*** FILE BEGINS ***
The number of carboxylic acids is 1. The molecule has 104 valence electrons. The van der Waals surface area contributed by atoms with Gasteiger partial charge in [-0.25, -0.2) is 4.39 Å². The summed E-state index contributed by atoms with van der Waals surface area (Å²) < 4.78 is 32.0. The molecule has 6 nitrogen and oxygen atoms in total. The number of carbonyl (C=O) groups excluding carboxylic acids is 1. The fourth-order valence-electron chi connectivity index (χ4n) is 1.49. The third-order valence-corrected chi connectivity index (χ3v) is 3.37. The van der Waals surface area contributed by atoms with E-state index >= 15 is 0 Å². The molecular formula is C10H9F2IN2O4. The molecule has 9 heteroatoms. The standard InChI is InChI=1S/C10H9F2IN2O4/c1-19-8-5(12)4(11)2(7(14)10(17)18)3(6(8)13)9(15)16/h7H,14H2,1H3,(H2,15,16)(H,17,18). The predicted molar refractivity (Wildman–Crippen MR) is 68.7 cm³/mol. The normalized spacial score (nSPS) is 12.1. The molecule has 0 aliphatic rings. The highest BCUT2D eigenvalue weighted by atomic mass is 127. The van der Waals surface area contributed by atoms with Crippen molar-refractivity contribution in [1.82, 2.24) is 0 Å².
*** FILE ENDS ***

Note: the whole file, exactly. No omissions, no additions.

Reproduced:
The number of carboxylic acids is 1. The molecule has 104 valence electrons. The van der Waals surface area contributed by atoms with Gasteiger partial charge in [-0.25, -0.2) is 4.39 Å². The summed E-state index contributed by atoms with van der Waals surface area (Å²) < 4.78 is 32.0. The molecule has 6 nitrogen and oxygen atoms in total. The number of carbonyl (C=O) groups excluding carboxylic acids is 1. The fourth-order valence-electron chi connectivity index (χ4n) is 1.49. The third-order valence-corrected chi connectivity index (χ3v) is 3.37. The van der Waals surface area contributed by atoms with E-state index >= 15 is 0 Å². The molecular formula is C10H9F2IN2O4. The molecule has 9 heteroatoms. The standard InChI is InChI=1S/C10H9F2IN2O4/c1-19-8-5(12)4(11)2(7(14)10(17)18)3(6(8)13)9(15)16/h7H,14H2,1H3,(H2,15,16)(H,17,18). The predicted molar refractivity (Wildman–Crippen MR) is 68.7 cm³/mol. The normalized spacial score (nSPS) is 12.1. The molecule has 0 aliphatic rings. The highest BCUT2D eigenvalue weighted by atomic mass is 127. The van der Waals surface area contributed by atoms with Crippen molar-refractivity contribution in [1.82, 2.24) is 0 Å².